Government needs to account for aid, borrowing | Pakistan Today

Government needs to account for aid, borrowing

Pakistan needs introduction of aid effectiveness to let the people know where the foreign inflows are being spent as the government has set a record by obtaining $14.8 billion in loans from various International Financial Institutions (IFI) and other bilateral donors during the last three and half years in power.
Accountability of foreign financing
An official source said that since the government never makes public, any assessment on the loans taken for various projects the public and donors remain unaware of their impact. He said given the track record of the government departments in executing projects under foreign loans, it was advisable that the government starts strengthening monitoring and execution of projects. However a source in an IFI informed that sometimes Pakistan obtained loans only for the balance of payment and even the IFIs were aware of the actual purpose but since they were lending institutions they provided money. The source said that many of the highway projects were slow moving and their cost increases over time and there was no assessment on their economic impact after completion. All of these are impact making projects but the government has so far not made public any assessment of their impact. Red tape in departments has already delayed the implementation on two independent power projects having cumulative capacity of 900MW, for the last two years in Punjab which would have addressed power issues in the province.
ADB report highlighting incompetence
The ADB has recently started making public the completion reports on various projects mentioning its assessment. An ADB report on $25 million loan for infrastructure development granted in August 2005, finds the performance of bank’s staff and Pakistani officialdom unsatisfactory, and advised the banks to avoid granting of technical assistance loans with multi-sector, multiagency, and multilocation scopes to Pakistan. ADB’s report says the loan was not efficient in achieving its desired results. Insufficient monitoring and tardy responses were the two notable weaknesses. ADB staff could have acted earlier, especially by canceling the loans. This would have saved money, in part by reducing administrative expenses. It noted that the executing agency, Planning and Development Division (PDD) lacked the capacity to assist the implementing agencies delaying the issuance of consultant mandates, thus slowing down work on some priority subprojects. The choice of PDD as the executing agency was a mistake. The PDD lacked qualified staff, access, and track record. The setting up of new units to manage consultancy contracts does not work and should not have been proposed in the first place.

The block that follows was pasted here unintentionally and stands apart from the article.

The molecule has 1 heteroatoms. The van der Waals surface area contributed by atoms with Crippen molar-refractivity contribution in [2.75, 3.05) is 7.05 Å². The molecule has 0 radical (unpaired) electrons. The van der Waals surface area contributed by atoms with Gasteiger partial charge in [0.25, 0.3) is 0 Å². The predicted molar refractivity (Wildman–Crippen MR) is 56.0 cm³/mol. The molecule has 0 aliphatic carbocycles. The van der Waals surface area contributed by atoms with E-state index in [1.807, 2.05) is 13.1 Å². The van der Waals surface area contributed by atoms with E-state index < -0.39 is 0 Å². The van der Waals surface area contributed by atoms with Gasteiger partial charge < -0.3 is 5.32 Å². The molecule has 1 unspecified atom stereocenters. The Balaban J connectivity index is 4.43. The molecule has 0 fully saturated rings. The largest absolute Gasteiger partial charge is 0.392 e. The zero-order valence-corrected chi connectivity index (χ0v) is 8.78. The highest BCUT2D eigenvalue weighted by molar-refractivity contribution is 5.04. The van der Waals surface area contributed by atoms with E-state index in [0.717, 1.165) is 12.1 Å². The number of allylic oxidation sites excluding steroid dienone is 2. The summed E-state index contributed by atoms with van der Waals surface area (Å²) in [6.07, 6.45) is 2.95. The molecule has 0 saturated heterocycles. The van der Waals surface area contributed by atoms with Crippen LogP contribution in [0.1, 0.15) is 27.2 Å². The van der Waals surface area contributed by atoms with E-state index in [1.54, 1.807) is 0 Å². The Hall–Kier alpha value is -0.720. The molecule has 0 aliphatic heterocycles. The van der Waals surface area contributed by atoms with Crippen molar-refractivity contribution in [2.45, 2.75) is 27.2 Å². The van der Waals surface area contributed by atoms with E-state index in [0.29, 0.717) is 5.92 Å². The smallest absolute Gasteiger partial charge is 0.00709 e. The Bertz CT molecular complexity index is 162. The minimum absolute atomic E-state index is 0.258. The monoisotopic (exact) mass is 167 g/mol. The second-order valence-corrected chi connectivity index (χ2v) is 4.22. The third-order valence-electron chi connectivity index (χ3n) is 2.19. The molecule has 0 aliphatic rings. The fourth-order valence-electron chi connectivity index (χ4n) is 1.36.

Foreign debt and fiscal mismanagement
Pakistan’s debt dynamics have undergone substantial changes in the last three years. Higher fiscal deficit led to accumulation of huge debt in absolute and relative terms. The debt profile moved towards shorter end of maturity as desperation to finance deficit through domestic sources owing to inadequacy of external financing. It says therefore, developments in both external and domestic debt are of key concern to debt management. Excessive increase in debt has caused problems for Pakistan in the past, while imprudent domestic borrowing plagued the economy during 2010-11. Prudent and efficient debt management is required not only to ensure that present debt levels are kept under control, but also to manage future repayment obligations. Prudent debt management practices could not undermine the importance of prudent fiscal and monetary policy. Even best debt management may not by itself avert any upheaval in case of poor macroeconomic policy
sequencing.



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